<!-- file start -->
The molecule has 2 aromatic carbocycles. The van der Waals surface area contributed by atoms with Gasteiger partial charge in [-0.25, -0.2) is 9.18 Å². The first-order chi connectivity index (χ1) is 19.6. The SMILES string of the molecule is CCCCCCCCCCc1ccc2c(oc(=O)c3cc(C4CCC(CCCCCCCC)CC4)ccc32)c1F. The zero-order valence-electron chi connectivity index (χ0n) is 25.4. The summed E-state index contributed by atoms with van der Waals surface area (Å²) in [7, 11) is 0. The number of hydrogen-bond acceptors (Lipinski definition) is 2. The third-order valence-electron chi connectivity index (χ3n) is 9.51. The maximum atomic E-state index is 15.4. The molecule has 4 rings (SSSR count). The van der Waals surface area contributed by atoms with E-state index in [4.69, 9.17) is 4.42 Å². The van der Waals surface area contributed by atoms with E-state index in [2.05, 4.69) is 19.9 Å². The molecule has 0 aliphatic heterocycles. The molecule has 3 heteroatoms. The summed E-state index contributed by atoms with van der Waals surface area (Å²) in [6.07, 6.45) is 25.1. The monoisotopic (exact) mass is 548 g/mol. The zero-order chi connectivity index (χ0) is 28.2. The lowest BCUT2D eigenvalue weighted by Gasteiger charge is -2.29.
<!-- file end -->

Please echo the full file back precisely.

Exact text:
The molecule has 2 aromatic carbocycles. The van der Waals surface area contributed by atoms with Gasteiger partial charge in [-0.25, -0.2) is 9.18 Å². The first-order chi connectivity index (χ1) is 19.6. The SMILES string of the molecule is CCCCCCCCCCc1ccc2c(oc(=O)c3cc(C4CCC(CCCCCCCC)CC4)ccc32)c1F. The zero-order valence-electron chi connectivity index (χ0n) is 25.4. The summed E-state index contributed by atoms with van der Waals surface area (Å²) in [7, 11) is 0. The number of hydrogen-bond acceptors (Lipinski definition) is 2. The third-order valence-electron chi connectivity index (χ3n) is 9.51. The maximum atomic E-state index is 15.4. The molecule has 4 rings (SSSR count). The van der Waals surface area contributed by atoms with E-state index in [4.69, 9.17) is 4.42 Å². The van der Waals surface area contributed by atoms with E-state index in [2.05, 4.69) is 19.9 Å². The molecule has 0 aliphatic heterocycles. The molecule has 3 heteroatoms. The summed E-state index contributed by atoms with van der Waals surface area (Å²) in [6.07, 6.45) is 25.1. The monoisotopic (exact) mass is 548 g/mol. The zero-order chi connectivity index (χ0) is 28.2. The lowest BCUT2D eigenvalue weighted by Gasteiger charge is -2.29.